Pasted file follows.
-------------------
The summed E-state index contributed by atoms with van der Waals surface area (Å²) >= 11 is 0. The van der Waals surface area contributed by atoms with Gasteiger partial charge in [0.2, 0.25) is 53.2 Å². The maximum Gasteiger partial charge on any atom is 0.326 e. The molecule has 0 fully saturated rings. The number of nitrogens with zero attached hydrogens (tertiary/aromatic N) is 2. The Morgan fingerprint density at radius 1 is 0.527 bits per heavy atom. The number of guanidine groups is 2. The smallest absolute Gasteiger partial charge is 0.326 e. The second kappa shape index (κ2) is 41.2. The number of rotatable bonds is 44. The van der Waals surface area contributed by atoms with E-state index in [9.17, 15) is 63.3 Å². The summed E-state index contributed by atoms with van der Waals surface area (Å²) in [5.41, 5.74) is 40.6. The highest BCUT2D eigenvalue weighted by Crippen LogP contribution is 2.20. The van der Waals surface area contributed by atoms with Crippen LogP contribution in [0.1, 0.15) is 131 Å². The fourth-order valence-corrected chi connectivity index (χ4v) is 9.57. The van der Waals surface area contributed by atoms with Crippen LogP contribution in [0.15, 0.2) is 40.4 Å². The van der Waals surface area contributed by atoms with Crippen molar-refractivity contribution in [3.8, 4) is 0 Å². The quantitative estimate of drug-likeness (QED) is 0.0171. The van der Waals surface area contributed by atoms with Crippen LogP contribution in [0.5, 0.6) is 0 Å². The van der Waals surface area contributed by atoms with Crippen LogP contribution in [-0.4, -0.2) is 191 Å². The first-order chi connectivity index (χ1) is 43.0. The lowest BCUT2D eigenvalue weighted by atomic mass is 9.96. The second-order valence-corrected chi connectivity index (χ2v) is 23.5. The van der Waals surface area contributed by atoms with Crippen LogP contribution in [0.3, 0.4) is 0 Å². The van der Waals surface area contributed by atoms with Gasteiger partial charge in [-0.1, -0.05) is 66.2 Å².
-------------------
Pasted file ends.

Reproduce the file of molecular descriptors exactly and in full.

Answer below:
The summed E-state index contributed by atoms with van der Waals surface area (Å²) >= 11 is 0. The van der Waals surface area contributed by atoms with Gasteiger partial charge in [0.2, 0.25) is 53.2 Å². The maximum Gasteiger partial charge on any atom is 0.326 e. The molecule has 0 fully saturated rings. The number of nitrogens with zero attached hydrogens (tertiary/aromatic N) is 2. The Morgan fingerprint density at radius 1 is 0.527 bits per heavy atom. The number of guanidine groups is 2. The smallest absolute Gasteiger partial charge is 0.326 e. The second kappa shape index (κ2) is 41.2. The number of rotatable bonds is 44. The van der Waals surface area contributed by atoms with E-state index in [9.17, 15) is 63.3 Å². The summed E-state index contributed by atoms with van der Waals surface area (Å²) in [5.41, 5.74) is 40.6. The highest BCUT2D eigenvalue weighted by Crippen LogP contribution is 2.20. The van der Waals surface area contributed by atoms with Crippen LogP contribution in [0.1, 0.15) is 131 Å². The fourth-order valence-corrected chi connectivity index (χ4v) is 9.57. The van der Waals surface area contributed by atoms with Crippen LogP contribution in [0.15, 0.2) is 40.4 Å². The van der Waals surface area contributed by atoms with Crippen molar-refractivity contribution in [3.8, 4) is 0 Å². The quantitative estimate of drug-likeness (QED) is 0.0171. The van der Waals surface area contributed by atoms with Crippen LogP contribution in [0.5, 0.6) is 0 Å². The van der Waals surface area contributed by atoms with Crippen LogP contribution in [-0.4, -0.2) is 191 Å². The first-order chi connectivity index (χ1) is 43.0. The lowest BCUT2D eigenvalue weighted by atomic mass is 9.96. The second-order valence-corrected chi connectivity index (χ2v) is 23.5. The van der Waals surface area contributed by atoms with Crippen LogP contribution in [0.3, 0.4) is 0 Å². The van der Waals surface area contributed by atoms with Gasteiger partial charge in [-0.1, -0.05) is 66.2 Å².